Learn all about the habitat and gardening of native plants


Discover the world of pollinators

Take a guided tour into the world of pollinators, led by members of the Valley of the Moon Garden Club.

The group’s face-to-face meeting on October 7 will feature a presentation titled “Pollinators: The Little People Who Run the World”. Members of the gardening club that run the Monarch Pollinator Garden in Sonoma will show you how you can help these essential creatures thrive. This is especially important in a place like Sonoma County, where a monoculture of vines does not produce the nectar needed to feed the bees and other insects needed to produce more than 85% of the world’s food crops.

In addition to supporting human nutrition, insect pollination is essential for plants that provide food for 25% of all birds as well as mammals ranging from small herbivores to grizzly bears. Pollinators are threatened by habitat loss, pesticides and introduced diseases. Individual gardeners can help by creating habitat strips for them.

The meeting will be held in person at 7:00 pm in the Burlingame Room of the First Congregational Church, 252 W. Spain St., Sonoma. Chairs will be spaced for social distancing, and masks are mandatory and will be provided, if necessary. There is a welcome session at 6.30 p.m. before the meeting. The cost is free for club members and $ 5 for non-members, which can be applied to membership.

The problem with fire-safe facility listings

Steve Swain, Environmental Horticultural Advisor for the University of California Cooperative Extension in Marin and Sonoma Counties, will talk about the issue of fireproof plant lists, lists of plants deemed less flammable than d others in forest fires, in a free online presentation on October 6. .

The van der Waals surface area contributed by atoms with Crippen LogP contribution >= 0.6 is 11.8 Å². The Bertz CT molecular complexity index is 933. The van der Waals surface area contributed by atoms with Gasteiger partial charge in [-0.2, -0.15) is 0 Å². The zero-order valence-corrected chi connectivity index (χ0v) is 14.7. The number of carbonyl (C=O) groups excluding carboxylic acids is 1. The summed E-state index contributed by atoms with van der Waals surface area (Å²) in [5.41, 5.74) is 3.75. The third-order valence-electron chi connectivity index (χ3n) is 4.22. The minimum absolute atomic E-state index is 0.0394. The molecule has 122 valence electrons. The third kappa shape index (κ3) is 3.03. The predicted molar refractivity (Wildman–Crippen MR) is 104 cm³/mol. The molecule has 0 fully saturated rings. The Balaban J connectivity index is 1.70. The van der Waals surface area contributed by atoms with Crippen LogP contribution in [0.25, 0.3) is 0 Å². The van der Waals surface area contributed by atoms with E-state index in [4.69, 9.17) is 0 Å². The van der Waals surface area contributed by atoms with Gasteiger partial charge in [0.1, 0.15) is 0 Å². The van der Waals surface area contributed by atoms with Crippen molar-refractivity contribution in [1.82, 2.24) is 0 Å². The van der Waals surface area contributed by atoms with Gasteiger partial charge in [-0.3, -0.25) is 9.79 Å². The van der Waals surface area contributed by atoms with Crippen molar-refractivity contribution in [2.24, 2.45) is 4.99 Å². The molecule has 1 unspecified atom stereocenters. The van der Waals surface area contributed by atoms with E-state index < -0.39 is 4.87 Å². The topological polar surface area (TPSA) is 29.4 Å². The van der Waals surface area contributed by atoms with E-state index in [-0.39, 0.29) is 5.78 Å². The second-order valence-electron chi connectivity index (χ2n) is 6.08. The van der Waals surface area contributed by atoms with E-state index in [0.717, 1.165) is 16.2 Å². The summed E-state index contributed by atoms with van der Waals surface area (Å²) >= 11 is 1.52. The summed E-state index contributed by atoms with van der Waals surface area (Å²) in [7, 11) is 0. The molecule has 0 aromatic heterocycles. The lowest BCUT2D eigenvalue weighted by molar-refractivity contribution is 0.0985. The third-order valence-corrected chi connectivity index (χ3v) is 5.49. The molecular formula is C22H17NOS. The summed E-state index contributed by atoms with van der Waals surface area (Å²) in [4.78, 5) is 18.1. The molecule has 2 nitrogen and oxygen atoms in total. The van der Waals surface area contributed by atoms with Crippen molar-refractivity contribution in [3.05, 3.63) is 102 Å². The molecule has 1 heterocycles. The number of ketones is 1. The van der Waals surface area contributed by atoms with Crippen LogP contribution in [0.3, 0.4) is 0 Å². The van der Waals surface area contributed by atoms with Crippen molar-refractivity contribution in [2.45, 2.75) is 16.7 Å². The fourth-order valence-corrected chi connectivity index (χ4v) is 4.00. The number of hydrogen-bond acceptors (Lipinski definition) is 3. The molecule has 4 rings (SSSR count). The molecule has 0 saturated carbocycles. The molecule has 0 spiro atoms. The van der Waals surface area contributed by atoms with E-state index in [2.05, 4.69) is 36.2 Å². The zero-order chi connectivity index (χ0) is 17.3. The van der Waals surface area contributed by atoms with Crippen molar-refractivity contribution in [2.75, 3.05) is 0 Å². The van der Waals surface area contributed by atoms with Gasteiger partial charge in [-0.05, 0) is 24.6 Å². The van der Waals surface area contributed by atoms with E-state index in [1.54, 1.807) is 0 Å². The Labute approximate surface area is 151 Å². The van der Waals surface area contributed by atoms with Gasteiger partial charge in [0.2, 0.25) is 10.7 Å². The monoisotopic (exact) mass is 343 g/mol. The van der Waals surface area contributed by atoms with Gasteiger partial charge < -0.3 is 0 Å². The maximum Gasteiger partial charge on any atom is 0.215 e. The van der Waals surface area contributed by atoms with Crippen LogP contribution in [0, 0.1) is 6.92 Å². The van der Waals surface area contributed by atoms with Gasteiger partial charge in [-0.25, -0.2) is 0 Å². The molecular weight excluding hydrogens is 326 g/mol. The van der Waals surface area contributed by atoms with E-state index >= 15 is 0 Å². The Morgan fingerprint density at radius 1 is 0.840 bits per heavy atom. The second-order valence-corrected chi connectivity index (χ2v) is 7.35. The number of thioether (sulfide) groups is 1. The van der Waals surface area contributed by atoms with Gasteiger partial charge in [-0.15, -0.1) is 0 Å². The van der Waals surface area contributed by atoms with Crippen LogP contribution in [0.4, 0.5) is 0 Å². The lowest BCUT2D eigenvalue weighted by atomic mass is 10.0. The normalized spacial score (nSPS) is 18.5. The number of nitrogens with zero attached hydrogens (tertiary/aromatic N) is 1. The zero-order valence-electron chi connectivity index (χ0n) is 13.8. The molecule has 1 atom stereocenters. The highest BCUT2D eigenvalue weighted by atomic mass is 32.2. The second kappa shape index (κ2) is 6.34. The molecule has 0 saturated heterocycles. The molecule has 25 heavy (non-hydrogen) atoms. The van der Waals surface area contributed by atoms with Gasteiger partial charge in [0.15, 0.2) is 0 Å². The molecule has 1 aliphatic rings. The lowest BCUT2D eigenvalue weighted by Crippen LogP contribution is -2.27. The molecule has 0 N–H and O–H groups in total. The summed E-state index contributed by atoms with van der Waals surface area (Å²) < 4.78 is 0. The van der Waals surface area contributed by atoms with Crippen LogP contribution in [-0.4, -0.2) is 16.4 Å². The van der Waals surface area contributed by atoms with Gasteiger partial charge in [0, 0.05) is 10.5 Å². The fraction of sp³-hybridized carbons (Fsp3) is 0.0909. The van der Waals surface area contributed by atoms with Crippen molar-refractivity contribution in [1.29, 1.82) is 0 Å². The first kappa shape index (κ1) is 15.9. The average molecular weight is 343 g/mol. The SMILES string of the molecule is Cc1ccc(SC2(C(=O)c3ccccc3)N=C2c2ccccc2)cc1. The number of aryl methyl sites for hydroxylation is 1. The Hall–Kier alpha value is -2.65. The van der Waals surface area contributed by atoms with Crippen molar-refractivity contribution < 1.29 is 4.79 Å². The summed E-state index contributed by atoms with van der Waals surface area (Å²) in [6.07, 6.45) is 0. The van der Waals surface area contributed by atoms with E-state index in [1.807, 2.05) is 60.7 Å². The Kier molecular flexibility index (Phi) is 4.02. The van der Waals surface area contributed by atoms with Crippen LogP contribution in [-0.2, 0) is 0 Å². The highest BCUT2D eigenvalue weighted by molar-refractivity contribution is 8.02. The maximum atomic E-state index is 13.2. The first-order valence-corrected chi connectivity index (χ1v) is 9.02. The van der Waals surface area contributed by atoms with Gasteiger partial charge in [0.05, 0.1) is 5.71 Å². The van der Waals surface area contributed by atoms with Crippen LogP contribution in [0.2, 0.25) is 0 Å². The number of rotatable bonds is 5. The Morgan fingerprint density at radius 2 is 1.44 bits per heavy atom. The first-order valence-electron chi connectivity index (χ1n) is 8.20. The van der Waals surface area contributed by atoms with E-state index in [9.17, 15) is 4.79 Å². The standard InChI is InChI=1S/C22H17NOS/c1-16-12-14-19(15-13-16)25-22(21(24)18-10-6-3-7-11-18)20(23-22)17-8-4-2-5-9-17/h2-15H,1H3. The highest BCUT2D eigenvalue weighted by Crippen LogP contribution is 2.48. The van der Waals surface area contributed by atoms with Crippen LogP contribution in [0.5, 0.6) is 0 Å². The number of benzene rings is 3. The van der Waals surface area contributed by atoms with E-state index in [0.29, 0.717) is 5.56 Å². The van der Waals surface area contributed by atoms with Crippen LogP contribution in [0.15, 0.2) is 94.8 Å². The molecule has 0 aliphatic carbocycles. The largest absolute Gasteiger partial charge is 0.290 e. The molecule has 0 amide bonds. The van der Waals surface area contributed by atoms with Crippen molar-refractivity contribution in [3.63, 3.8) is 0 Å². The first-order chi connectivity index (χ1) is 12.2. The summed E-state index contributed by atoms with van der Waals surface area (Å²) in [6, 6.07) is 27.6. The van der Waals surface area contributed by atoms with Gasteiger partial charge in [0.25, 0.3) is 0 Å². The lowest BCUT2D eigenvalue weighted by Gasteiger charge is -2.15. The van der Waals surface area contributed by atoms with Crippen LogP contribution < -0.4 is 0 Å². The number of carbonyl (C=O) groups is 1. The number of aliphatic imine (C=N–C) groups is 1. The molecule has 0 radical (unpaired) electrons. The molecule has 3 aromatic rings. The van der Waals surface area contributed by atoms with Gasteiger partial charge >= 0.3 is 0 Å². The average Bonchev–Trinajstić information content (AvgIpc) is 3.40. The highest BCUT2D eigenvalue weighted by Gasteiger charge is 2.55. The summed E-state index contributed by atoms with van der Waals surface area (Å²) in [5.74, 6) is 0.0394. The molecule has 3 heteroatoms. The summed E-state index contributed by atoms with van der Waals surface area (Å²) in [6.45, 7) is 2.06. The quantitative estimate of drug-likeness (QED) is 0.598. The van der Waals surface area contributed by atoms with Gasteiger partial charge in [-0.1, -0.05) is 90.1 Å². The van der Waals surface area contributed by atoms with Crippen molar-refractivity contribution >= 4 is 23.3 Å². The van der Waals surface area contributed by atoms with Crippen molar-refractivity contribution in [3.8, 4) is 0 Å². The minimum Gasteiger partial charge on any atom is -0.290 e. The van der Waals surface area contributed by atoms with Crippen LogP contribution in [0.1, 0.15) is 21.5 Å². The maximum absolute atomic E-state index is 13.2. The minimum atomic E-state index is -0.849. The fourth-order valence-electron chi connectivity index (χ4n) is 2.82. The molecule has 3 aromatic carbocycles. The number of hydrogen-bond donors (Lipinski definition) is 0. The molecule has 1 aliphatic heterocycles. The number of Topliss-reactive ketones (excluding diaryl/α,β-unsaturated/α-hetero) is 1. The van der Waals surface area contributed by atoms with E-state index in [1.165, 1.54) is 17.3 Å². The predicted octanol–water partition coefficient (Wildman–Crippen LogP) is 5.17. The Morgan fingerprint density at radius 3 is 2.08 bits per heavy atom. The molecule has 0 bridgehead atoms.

Swain will explore the origin of fireproof plant lists, the pitfalls of the claims they make, the lack of research on the topic, and the practical problems with plant lists. He will also discuss ways to work around these issues individually and in your neighborhood.

To subscribe to a link, visit sonoma.edu/plant-lists. For more information contact [email protected] or call 707-888-5616.

Garden book dedication to Emerisa

Two local authors of new gardening books will be at the retail nursery in Emerisa today to sign their books and talk to other gardeners.

Frédérique Lavoipierre will be present with her new book, “Garden Allies: The Insects, Birds & Other Animals That Keep Your Garden Beautiful and Thriving”, which takes a different approach to the so-called garden pests – seeing them as part of the ecosystem rather than enemies that must be eliminated.

Robert Kourik, a veteran of the low-water gardening movement, will also make an appearance. His latest book is “Sustainable Food Gardens: Myths and Solutions”, a comprehensive 486-page guide with 450 illustrations.

Authors will be available from 11 a.m. to 4:55 p.m. Irwin Ave., Santa Rosa.

Native trees of North Bay

Master gardener Bill Klausing will talk about native trees in North Bay during a free webinar on October 9.

Adding a single native tree to your garden can dramatically increase the biodiversity of your entire landscape. Klausing will explain how to choose the right native trees that will best suit your property, along with the appropriate sizes, shapes, and growth rates.

Registration is required to receive a Zoom link for the webinar. Visit sonomamg.ucanr.edu to receive a link.

Sale of plants from the Valley of the Moon

The Valley of the Moon Garden Club is having a huge sale of plants on October 9 to grow your garden before winter sets in.

Look for succulents, perennials, herbs, annuals, and plants from member gardens. 9 a.m. to noon at Altimira Middle School, 17805 Arnold Drive, Sonoma. COVID-19 protocols will be respected. For more information, visit vom-garden-club.org or call 707-935-8986.

You can contact editor Meg McConahey at 707-521-5204 or [email protected] On Twitter @megmcconahey.


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